Newcastle United and Rangers – Who is feeding who?
In a week that has seen 5 Newcastle United players go on loan to Rangers, commentators have started to express concern, without directly saying why.
Caretaker manager at Rangers, Kenny MacDowell, has come out and been interpreted as being told that he has to play the loan players if fit, although this is disputed by Derek Llambias, if he can be believed after the Keegan tribunal. If true, why is this a problem?
I have been following the Rangers saga since Ashley started to get involved. In summary, he has a stake of 8.92%. Having also made loans to the club, the SFA have stepped in to oppose his increasing that stake. Since being investigated by the SFA, the sports retail company in which Ashley is a major shareholder, has stepped in, the loan to Ashley personally being repaid but substituted by other debt to the retail company.
The rules that the SFA have invoked are that of dual ownership of football clubs and whether what is happening at Rangers is in the interests of Association Football. There may be speculation about another rule being breached, that of whether it can be stipulated that loan players have to be played. The simple answer to that is who is doing the stipulating, the loaning club or the board of the hosting club.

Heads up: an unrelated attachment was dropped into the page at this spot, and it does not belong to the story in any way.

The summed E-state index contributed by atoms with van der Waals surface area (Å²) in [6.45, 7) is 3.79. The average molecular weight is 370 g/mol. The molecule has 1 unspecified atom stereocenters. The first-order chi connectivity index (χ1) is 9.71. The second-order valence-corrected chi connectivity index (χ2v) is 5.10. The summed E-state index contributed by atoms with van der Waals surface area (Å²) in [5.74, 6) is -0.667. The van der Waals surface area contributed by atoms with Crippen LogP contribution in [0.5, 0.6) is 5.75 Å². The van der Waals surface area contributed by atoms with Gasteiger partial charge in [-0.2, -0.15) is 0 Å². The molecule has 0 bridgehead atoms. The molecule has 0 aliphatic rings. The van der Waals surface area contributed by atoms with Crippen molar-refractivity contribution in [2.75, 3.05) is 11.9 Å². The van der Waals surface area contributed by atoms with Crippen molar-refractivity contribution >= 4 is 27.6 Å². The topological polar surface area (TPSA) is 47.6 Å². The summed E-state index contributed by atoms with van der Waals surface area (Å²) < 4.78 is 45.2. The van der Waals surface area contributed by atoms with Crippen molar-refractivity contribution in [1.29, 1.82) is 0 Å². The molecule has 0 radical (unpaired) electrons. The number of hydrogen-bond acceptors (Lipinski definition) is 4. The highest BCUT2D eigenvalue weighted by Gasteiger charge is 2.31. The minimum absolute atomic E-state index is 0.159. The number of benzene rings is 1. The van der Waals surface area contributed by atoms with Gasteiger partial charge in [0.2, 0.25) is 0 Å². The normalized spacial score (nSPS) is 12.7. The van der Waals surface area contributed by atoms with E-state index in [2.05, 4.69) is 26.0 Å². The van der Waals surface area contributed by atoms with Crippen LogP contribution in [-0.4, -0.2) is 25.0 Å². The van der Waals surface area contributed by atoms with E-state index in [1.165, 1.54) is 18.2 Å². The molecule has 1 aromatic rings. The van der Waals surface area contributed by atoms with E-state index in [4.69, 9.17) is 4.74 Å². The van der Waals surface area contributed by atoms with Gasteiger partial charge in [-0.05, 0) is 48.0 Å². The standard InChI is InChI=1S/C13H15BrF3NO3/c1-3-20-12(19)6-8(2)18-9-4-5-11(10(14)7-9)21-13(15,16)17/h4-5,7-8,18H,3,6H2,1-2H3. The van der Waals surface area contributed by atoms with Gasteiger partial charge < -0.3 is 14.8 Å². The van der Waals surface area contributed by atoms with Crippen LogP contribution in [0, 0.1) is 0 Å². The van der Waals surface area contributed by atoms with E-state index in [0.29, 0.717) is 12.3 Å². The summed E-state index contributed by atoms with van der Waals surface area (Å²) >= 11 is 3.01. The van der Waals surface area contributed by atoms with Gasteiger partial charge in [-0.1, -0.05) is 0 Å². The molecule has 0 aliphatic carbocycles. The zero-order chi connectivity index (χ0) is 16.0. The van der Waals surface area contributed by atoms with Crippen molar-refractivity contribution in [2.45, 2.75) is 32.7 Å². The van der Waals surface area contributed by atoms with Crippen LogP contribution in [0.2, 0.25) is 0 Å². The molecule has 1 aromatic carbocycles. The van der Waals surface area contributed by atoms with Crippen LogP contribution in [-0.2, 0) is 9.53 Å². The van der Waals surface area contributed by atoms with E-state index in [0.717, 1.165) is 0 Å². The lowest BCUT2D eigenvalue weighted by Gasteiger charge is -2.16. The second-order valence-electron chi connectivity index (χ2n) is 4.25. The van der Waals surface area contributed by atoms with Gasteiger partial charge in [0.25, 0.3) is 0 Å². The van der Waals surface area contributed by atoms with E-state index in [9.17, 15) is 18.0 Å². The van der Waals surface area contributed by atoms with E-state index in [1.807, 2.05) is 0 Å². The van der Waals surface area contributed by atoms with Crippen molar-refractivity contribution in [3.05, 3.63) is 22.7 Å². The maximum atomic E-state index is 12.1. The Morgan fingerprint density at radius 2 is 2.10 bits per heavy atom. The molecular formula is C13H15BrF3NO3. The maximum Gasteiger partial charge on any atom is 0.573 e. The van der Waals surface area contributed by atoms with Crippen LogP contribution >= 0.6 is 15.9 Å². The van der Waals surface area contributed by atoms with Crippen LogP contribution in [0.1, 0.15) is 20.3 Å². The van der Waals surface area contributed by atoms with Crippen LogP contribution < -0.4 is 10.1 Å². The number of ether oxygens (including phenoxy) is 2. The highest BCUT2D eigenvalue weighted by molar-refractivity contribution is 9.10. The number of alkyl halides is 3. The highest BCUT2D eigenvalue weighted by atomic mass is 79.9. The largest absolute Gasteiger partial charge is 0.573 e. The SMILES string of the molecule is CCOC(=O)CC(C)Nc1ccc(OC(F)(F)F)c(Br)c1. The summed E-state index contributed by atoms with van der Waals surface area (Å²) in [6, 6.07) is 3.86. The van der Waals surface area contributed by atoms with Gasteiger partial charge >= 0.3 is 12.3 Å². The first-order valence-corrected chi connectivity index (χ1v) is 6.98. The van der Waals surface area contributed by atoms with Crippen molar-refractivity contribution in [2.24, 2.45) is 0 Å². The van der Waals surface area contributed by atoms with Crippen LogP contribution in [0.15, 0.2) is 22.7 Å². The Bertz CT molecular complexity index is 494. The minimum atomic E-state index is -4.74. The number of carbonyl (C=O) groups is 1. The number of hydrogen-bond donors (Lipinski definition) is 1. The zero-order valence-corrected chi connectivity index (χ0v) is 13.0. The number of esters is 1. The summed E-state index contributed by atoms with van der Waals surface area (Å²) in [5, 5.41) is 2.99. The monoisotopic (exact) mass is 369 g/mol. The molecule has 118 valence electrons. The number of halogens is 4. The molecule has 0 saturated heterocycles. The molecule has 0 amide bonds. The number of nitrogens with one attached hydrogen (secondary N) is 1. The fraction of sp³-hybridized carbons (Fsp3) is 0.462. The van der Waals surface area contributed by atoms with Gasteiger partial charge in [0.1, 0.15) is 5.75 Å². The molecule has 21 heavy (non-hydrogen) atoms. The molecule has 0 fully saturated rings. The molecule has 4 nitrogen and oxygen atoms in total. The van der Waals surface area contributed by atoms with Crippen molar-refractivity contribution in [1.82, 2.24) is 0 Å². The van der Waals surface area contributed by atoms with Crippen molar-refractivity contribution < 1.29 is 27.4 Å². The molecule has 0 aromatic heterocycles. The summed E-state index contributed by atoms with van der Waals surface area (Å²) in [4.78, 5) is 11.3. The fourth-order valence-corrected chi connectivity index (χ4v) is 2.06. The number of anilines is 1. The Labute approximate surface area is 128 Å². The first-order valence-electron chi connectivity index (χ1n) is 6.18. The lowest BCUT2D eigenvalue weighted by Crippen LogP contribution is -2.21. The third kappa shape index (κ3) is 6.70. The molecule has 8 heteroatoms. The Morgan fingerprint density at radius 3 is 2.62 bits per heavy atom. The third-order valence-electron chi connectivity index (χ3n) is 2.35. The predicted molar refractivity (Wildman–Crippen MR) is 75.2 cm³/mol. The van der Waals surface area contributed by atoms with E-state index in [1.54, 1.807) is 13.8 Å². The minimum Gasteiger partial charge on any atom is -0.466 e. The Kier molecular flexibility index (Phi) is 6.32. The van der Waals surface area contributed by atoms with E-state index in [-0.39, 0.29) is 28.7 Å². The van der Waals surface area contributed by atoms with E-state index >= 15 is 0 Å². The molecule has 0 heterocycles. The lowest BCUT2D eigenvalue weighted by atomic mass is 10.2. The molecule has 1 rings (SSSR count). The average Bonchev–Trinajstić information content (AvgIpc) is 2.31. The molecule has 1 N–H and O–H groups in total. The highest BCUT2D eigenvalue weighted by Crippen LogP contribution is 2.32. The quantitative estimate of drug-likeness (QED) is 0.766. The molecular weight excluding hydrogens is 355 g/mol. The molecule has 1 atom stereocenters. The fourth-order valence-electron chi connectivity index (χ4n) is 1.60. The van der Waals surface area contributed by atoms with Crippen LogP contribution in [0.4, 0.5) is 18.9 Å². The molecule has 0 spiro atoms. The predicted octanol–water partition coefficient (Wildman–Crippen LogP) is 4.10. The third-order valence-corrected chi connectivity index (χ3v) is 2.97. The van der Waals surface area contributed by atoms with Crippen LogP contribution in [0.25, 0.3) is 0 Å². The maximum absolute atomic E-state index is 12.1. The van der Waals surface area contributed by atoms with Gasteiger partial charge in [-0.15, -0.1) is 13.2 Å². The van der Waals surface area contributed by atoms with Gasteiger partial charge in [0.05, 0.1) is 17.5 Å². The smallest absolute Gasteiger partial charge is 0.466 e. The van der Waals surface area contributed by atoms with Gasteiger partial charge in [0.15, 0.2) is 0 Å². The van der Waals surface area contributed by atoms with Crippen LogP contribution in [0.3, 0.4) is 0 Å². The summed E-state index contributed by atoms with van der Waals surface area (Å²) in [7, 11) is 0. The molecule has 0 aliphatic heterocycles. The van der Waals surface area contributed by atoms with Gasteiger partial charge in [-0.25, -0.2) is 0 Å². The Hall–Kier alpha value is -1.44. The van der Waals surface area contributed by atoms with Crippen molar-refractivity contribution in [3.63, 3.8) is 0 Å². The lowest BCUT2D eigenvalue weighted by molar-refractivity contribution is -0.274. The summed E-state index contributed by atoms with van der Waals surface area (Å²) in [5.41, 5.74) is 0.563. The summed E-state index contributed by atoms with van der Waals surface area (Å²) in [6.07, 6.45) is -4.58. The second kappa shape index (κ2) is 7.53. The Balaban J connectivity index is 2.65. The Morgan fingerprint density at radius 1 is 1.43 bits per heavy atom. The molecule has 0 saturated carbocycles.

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Simultaneously, at Newcastle, the top item on the agenda for the last month has been the appointment of a manager, or as Lee Charnley pointed out recently, Head Coach. It is claimed that the latter role dominates in Europe. Charnley identified that it is the board’s remit to recruit players. It remains to be seen how closely those above the coach are to be involved in team selection, with suspicions over weakened selection for club matches being denied.
Scottish football has been bitten before, hence the SFA rules having been reviewed in recent years. There has been an increase in foreign ownership generally. In the Scottish case, most relevant is perhaps Heart of Midlothian and their former owner, Vladimir Romanov.